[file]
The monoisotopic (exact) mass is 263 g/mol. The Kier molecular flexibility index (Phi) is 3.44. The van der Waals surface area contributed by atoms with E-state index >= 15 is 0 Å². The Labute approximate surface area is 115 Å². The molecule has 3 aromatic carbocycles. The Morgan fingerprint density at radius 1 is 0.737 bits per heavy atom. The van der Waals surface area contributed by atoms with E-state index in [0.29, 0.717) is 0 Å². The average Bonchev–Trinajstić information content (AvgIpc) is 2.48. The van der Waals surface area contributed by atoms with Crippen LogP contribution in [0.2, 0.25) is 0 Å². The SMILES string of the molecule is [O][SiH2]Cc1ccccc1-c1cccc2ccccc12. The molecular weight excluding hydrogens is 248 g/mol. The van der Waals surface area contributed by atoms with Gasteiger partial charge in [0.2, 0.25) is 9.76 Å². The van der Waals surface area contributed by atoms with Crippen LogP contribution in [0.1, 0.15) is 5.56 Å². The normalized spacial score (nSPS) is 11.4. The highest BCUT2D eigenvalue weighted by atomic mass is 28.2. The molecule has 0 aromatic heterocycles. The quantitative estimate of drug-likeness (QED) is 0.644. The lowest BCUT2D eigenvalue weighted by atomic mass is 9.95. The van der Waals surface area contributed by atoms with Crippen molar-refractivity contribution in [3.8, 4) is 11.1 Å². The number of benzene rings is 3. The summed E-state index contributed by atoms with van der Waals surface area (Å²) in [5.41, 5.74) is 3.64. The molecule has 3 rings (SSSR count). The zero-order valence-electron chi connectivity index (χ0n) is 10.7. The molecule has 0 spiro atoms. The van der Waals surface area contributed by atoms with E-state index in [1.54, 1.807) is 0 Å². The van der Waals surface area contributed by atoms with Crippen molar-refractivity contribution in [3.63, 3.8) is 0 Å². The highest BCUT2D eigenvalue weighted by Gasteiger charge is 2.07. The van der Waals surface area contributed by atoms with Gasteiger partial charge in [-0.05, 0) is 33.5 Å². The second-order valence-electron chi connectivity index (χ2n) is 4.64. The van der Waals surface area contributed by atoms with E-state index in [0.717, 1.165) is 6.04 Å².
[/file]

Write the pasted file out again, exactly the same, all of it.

The monoisotopic (exact) mass is 263 g/mol. The Kier molecular flexibility index (Phi) is 3.44. The van der Waals surface area contributed by atoms with E-state index >= 15 is 0 Å². The Labute approximate surface area is 115 Å². The molecule has 3 aromatic carbocycles. The Morgan fingerprint density at radius 1 is 0.737 bits per heavy atom. The van der Waals surface area contributed by atoms with E-state index in [0.29, 0.717) is 0 Å². The average Bonchev–Trinajstić information content (AvgIpc) is 2.48. The van der Waals surface area contributed by atoms with Crippen LogP contribution in [0.2, 0.25) is 0 Å². The SMILES string of the molecule is [O][SiH2]Cc1ccccc1-c1cccc2ccccc12. The molecular weight excluding hydrogens is 248 g/mol. The van der Waals surface area contributed by atoms with Gasteiger partial charge in [0.2, 0.25) is 9.76 Å². The van der Waals surface area contributed by atoms with Crippen LogP contribution in [0.1, 0.15) is 5.56 Å². The normalized spacial score (nSPS) is 11.4. The highest BCUT2D eigenvalue weighted by atomic mass is 28.2. The molecule has 0 aromatic heterocycles. The quantitative estimate of drug-likeness (QED) is 0.644. The lowest BCUT2D eigenvalue weighted by atomic mass is 9.95. The van der Waals surface area contributed by atoms with Crippen molar-refractivity contribution in [3.8, 4) is 11.1 Å². The number of benzene rings is 3. The summed E-state index contributed by atoms with van der Waals surface area (Å²) in [5.41, 5.74) is 3.64. The molecule has 3 rings (SSSR count). The zero-order valence-electron chi connectivity index (χ0n) is 10.7. The molecule has 0 spiro atoms. The van der Waals surface area contributed by atoms with E-state index in [1.54, 1.807) is 0 Å². The van der Waals surface area contributed by atoms with Crippen molar-refractivity contribution in [3.63, 3.8) is 0 Å². The highest BCUT2D eigenvalue weighted by Gasteiger charge is 2.07. The van der Waals surface area contributed by atoms with Gasteiger partial charge in [-0.05, 0) is 33.5 Å². The second-order valence-electron chi connectivity index (χ2n) is 4.64. The van der Waals surface area contributed by atoms with E-state index in [0.717, 1.165) is 6.04 Å².